FEATURED IN LEADERSHIP
Remember that old song, "Look for the Union Label?" It was a song created back in 1975 to remind folks to buy clothes made in the USA. Unions have revolutionized the way things are done in the USA, some good, some bad. Without a doubt the introduction of unions in the garment industry transformed the entire labor force from one that was akin to indentured servants, to the modern day worker who now seems spoiled and sometimes unmotivated by anything except money. Workmanship, pride, and other intangibles seem to have disappeared from some factories and plants across the nation. Now it's all about the Benjamins and bigger bennies.
I never envisioned a day when police departments would become unionized. After all, my idea of a union was goons with bats intimidating workers to join, and the union shutting down the business with a strike if their demands were not met. Police departments had fraternal organizations that were much more compassionate about their membership, and went about seeking improved pay and working conditions in a much more subtle, humane manner. Moreover, the notion that police officers would threaten a city with a strike or work slowdown was inconceivable.
Well I guess that I was somewhat naive to think that way because the police have indeed become unionized. To what extent I'm not certain, but the National Association of Police Organizations claims to represent more than 2,000 police unions and associations, 238,000 sworn law enforcement officers, 11,000 retired officers and more than 100,000 citizens who share a common dedication to fair and effective crime control and law enforcement.
So what is the result of this union representation? Has the process improved or eroded the ability of a department to work efficiently to put the bad guys behind bars? The answer is that I'm not sure. I was in Rhode Island last week teaching a class at the Department of Corrections. I had a conversation with Officer John Bray about unions. John is a training instructor, as well as an elected official to the Executive Board of the Rhode Island Brotherhood of Correctional Officers (RIBCO). He tells me that since its establishment in 1971, RIBCO has been an agent of change for its membership. Officers have seen better working conditions, wages, benefits, and training as a result of the union's representation. That's the good news. The downside--the officers have been working sans contract for the past five years. Translation--their pay has been frozen along with shift assignments and promotions.
In Vallejo, CA, the city is on the verge of bankruptcy. Police and fire salaries, which are among the highest in the Bay area, comprise about 74% of the city's budget, causing the city to ask for huge concessions from their public servants. Granted the salaries are not the sole reason the city is fiscally insolvent, but the increase in salaries and benefits over the years has no doubt contributed to the city's diminished resources.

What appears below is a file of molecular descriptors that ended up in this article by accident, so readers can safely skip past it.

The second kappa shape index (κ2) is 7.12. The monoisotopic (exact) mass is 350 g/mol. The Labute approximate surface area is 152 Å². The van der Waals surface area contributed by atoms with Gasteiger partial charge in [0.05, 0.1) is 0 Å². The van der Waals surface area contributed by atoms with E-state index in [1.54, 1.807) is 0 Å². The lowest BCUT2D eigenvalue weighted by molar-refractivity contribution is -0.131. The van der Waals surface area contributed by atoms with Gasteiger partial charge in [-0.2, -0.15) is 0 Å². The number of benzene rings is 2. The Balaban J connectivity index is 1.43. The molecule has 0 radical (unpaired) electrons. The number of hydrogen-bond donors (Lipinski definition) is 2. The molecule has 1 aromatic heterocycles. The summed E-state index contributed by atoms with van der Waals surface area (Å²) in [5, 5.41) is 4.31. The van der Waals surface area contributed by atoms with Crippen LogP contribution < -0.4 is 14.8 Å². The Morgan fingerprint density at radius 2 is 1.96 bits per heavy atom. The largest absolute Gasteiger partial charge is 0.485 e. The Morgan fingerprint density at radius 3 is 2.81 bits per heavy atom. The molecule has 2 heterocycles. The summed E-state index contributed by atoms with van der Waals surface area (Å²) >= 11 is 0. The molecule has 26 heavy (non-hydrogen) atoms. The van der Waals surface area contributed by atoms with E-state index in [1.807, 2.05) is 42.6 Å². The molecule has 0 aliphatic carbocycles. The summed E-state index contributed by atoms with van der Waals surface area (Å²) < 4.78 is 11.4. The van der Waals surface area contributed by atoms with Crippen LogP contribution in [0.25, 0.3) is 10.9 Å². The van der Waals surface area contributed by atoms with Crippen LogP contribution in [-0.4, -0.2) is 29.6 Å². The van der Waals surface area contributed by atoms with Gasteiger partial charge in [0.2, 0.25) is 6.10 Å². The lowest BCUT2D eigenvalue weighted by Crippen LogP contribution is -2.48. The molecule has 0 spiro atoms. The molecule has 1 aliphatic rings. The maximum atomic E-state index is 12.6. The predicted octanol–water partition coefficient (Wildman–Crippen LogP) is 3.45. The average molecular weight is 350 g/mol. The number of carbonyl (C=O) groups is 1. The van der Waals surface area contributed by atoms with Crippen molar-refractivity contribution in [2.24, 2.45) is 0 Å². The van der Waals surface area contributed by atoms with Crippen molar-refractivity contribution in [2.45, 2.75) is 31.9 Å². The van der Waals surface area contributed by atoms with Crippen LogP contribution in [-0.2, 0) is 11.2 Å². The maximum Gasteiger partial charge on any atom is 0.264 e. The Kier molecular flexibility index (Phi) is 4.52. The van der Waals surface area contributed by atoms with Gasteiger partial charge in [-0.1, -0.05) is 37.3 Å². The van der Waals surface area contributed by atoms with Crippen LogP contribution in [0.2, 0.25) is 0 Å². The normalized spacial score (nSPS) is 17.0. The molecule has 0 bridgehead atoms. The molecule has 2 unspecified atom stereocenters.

Seattle PD is not well paid as some of the other west coast cities. It has been battling the city over issues that continue to grant more citizen oversight and review, to the extent that the PD now spends more time defending itself than the citizens that it has sworn to protect. There seems to be a disproportionate number of complaints about the police. But according to an attorney for the union, only 13% of officers have had complaints lodged against them, with only one in eight resulting in findings of misconduct. In this case the union is the only way the PD can respond with any type of powerful voice.
Officers in Coral Gables, FL have just been paid $138,000 owed them for the past two years. Fraternal Order of Police, Lodge 7 President Eugene Gibbons, said that it could have been much larger, but that statute limits the amount of money that can be paid. He said that the city has been shortchanging its officers their shift differential pay for almost 20 years. Without the union, what recourse would the officers have to recoup their losses?
On the other hand, I am aware of problems caused by unions that have filed suits in response to hiring, promotions, and job and shift assignments. Vacancies have lasted years as a result of court battles. Officers have experienced delayed promotions, resulting in loss of time in grade and therefore higher pay rates. Of course the cumulative effect impacts the officers' pensions as well; the monthly amount might well be reduced by a substantial percentage. That's the tangible effect of litigation spawned by police unions. What is much more difficult to see and to quantify is the acrimony it creates. The disharmony that permeates a department, the battle lines that are drawn, the "we-they" mentality that is created, all combine to be sometimes so divisive that healing takes years if at all.
Do we need unions for police? My quick answer is yes. Just as many in society characterize the police themselves as a necessary evil, so also might we use the same characterization for the unions. I consider police officers to be professionals, and as such they need to be compensated in an appropriate manner. However, many of those in city administrations do not have the same perception and that mindset is sometimes reflected in low wages and bare minimum benefits. The only word of caution is that we must ensure that the unions don't wield too much power. For an example of what happens when unions become an unstoppable juggernaut, one only need look at the auto industry in Detroit. I'll quit while I'm ahead.
Stay safe, brothers and sisters!